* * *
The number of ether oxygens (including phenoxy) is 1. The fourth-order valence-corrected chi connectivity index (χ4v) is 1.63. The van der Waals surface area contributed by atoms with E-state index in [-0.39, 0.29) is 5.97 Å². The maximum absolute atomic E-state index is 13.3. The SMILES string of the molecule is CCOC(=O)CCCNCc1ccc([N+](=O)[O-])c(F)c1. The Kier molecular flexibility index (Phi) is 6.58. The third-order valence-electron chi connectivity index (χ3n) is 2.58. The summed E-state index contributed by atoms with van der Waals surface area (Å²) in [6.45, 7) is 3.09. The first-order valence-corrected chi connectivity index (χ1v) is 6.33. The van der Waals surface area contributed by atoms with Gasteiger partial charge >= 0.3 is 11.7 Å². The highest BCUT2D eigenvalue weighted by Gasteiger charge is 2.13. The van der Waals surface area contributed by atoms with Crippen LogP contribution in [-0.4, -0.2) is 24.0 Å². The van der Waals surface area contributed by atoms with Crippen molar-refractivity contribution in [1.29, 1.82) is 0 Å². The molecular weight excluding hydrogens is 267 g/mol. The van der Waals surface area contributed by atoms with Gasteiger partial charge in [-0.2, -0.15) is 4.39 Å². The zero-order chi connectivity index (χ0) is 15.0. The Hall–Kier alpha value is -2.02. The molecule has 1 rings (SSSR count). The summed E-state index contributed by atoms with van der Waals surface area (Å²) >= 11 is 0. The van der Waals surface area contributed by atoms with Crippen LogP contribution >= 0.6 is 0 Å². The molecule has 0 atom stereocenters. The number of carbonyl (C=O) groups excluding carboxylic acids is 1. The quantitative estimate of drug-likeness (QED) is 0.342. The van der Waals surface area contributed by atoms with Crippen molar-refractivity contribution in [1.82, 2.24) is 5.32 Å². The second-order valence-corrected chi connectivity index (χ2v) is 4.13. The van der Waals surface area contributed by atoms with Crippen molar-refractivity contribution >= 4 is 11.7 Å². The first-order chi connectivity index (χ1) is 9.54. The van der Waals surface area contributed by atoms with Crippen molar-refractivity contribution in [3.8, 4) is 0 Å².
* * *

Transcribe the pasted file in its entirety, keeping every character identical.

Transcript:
The number of ether oxygens (including phenoxy) is 1. The fourth-order valence-corrected chi connectivity index (χ4v) is 1.63. The van der Waals surface area contributed by atoms with E-state index in [-0.39, 0.29) is 5.97 Å². The maximum absolute atomic E-state index is 13.3. The SMILES string of the molecule is CCOC(=O)CCCNCc1ccc([N+](=O)[O-])c(F)c1. The Kier molecular flexibility index (Phi) is 6.58. The third-order valence-electron chi connectivity index (χ3n) is 2.58. The summed E-state index contributed by atoms with van der Waals surface area (Å²) in [6.45, 7) is 3.09. The first-order valence-corrected chi connectivity index (χ1v) is 6.33. The van der Waals surface area contributed by atoms with Gasteiger partial charge >= 0.3 is 11.7 Å². The highest BCUT2D eigenvalue weighted by Gasteiger charge is 2.13. The van der Waals surface area contributed by atoms with Crippen LogP contribution in [-0.4, -0.2) is 24.0 Å². The van der Waals surface area contributed by atoms with Crippen molar-refractivity contribution in [1.29, 1.82) is 0 Å². The molecular weight excluding hydrogens is 267 g/mol. The van der Waals surface area contributed by atoms with Gasteiger partial charge in [-0.2, -0.15) is 4.39 Å². The zero-order chi connectivity index (χ0) is 15.0. The Hall–Kier alpha value is -2.02. The molecule has 1 rings (SSSR count). The summed E-state index contributed by atoms with van der Waals surface area (Å²) >= 11 is 0. The van der Waals surface area contributed by atoms with Crippen LogP contribution >= 0.6 is 0 Å². The molecule has 0 atom stereocenters. The number of carbonyl (C=O) groups excluding carboxylic acids is 1. The quantitative estimate of drug-likeness (QED) is 0.342. The van der Waals surface area contributed by atoms with Crippen molar-refractivity contribution in [1.82, 2.24) is 5.32 Å². The second-order valence-corrected chi connectivity index (χ2v) is 4.13. The van der Waals surface area contributed by atoms with Crippen molar-refractivity contribution >= 4 is 11.7 Å². The first-order chi connectivity index (χ1) is 9.54. The van der Waals surface area contributed by atoms with Crippen molar-refractivity contribution in [3.8, 4) is 0 Å².